.ecu departments are open psychol
ogy aud pedagogy, methods of teaching
L iglish literature aud composition, ua
Hi re study aud primary methods, Im.i-
auy and geology, science,
form, drawing und color aud expris
slon. In a number of the courses laboratory
and Held work are included, and In all
the courses opportunity Is given for
definite work toward a well-deflutd
aim. A progressive course covering
three years, supplemented by detiiiito
reading and study to be done Iwiweeii
times with suitable tests, lead to ihe
Chautauqua teacher's certificat?. The
number and variety of tbe courses en
able the students of the' to re
turn year after year without duplicat
ing their work. The observation classes
are an Important and Interesting fea
ture. These. uuinber as pupils the lit
th; sons aud daughters of the summer
cottagers, who are taught by Mierettvat
professors that the student teachers
may learn the practical ways of apply
lug their theoretical knowledge of In
struction. At Martha's Vineyard the
summer Institute offers additional in
ducements for the training of teachers
this coining season, including Instruc
tion In all grades, from the kiadergar
ten and primary through tlie regular
college course. A presentation is made
of the most practical and philosophies!
methods of teaching.
Besides these two leading summer
schools which are offering special de
partments In pedagogy, others younger,
but promising, are being formed in
many and widely separated localities.
Some are State schools, as the Connec
ticut one, and that at" Plymouth. N". IL,
which is the only free one iu the coun
try. The National Summer School at
(ilens Falls, X. Y., Is doing good work,
while the Virginia one U on the same
plan as the Institute at Martha's Vine
yard. The new school at Arm Arbot,
In connection with the University of
Michigan, has a college of pedagogy.
At the Agricultural College, at Lan
sing, Mich., whose botanical gardens
are noted, the summer students camp
out Harvard University has Its sum
mer school at Cambridge, Mass. Even
New Jersey lays claim to one, tlie Ava
lon Summer Assembly, at Avalou, in
eluding a school of forestry, while, tlie
Brooklyn Institute has opened a sum
mer school at Cold Springs, Loug Isl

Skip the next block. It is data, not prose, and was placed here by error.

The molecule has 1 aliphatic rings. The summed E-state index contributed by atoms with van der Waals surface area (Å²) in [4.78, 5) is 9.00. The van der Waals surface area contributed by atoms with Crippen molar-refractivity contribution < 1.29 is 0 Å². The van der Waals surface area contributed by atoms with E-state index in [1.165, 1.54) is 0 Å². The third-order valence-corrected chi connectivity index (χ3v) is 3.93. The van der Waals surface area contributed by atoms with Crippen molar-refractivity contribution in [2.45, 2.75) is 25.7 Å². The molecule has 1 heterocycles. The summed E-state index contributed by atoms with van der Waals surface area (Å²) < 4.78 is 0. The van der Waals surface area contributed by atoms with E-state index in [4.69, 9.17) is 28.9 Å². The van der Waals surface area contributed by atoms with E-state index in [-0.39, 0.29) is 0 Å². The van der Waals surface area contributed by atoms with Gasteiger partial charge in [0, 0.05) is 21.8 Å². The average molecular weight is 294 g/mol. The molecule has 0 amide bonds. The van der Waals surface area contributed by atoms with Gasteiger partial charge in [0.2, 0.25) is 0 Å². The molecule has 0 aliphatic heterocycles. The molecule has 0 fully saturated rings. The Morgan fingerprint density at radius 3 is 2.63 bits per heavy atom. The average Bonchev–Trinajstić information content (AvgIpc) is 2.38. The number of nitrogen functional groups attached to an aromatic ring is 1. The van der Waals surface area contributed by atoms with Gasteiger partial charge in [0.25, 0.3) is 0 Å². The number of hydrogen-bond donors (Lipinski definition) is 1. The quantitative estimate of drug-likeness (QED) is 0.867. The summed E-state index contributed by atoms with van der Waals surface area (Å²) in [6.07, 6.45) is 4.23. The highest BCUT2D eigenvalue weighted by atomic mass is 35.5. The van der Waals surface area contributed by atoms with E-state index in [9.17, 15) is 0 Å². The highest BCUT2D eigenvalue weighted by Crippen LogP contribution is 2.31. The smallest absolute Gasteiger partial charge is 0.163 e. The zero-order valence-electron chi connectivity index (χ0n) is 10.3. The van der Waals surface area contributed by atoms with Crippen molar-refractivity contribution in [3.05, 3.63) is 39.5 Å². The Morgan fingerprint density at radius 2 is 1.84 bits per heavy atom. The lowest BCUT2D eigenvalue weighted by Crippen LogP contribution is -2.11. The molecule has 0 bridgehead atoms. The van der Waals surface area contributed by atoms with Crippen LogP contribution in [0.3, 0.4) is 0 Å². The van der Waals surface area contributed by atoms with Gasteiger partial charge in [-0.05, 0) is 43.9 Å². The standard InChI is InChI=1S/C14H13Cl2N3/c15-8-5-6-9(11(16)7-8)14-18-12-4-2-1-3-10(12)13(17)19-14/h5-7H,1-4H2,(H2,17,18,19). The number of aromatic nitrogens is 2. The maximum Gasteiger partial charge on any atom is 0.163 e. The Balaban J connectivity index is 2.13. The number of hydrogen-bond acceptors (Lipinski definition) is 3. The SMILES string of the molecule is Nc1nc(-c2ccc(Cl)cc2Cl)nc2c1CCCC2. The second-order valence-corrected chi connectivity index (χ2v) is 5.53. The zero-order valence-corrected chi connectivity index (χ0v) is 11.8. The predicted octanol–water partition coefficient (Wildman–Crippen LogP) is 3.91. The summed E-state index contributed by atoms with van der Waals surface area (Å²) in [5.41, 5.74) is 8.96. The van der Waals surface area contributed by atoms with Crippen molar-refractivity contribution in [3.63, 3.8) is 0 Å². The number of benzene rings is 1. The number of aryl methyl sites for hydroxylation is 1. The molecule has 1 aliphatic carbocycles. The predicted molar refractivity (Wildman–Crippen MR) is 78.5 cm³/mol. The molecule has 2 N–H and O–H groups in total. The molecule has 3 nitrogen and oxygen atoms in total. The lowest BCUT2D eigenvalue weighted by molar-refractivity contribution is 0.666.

and. Our College.
The general Impression produced by
the commencement day reports from
all over the couutry, says the New
York World, is that we have a great
many colleges In this couutry, aud that
they are turuiug out a great many
graduates. Tbe Impression Is not er
roneous. Tbe increase lu the resources
of utgher education In the United States
during the last thirty years Is one of
the most prominent features of our
national development. While the
other nations of the civilized world
have beeu standing still or at best
moving slowly In the matter of college
growth, we have passed them with a
rush, until we now head the list In tbe
number of colleges, the number of
students and the amount of endowment
devoted to this worthy object.
Not only Is this growth highly credit
able to the educational spirit of the
age. but there Is one feature of it
which distinguishes It from the col
legiate history of Europe and which
is worthy of special attention. This
Is the fact that while we have quite a
number of well endowed and thriving
State tiulverslllos. the larger number
of our colleges and the grestpr endow
ments represent the voluntary gifts of
the private friends of education. This
Is true of no other country. Nowhere
else Is wealth so generous aud so Judi
cious In Its beslowal of bounty. The
endowments given to colleges by citi
zens of the United States In the past
thirty years far exceed In amount all
that baa been given for the same pur
pose by all the rich men in all the
great countries of the world In all his
tory. Nothing like It has ever been
With such an origin and such a his
tory our colleges must be typical and
genuine American institutions. Their
foundations must be deep down In our
national life,- their strength Is a part
of the strength of tiie nation, and
,r' !6 ,h,,r er1' rm,,b ,lr
tju f ,Q), pa, i j i rty year, if the re
cent rate of gruttlb Is iii.ilnlained. as
It h is every promise of Isdng, another
generation will make us the most pro
ru:i.liy as well as the most widely
lear ! p-tt'on the world has ever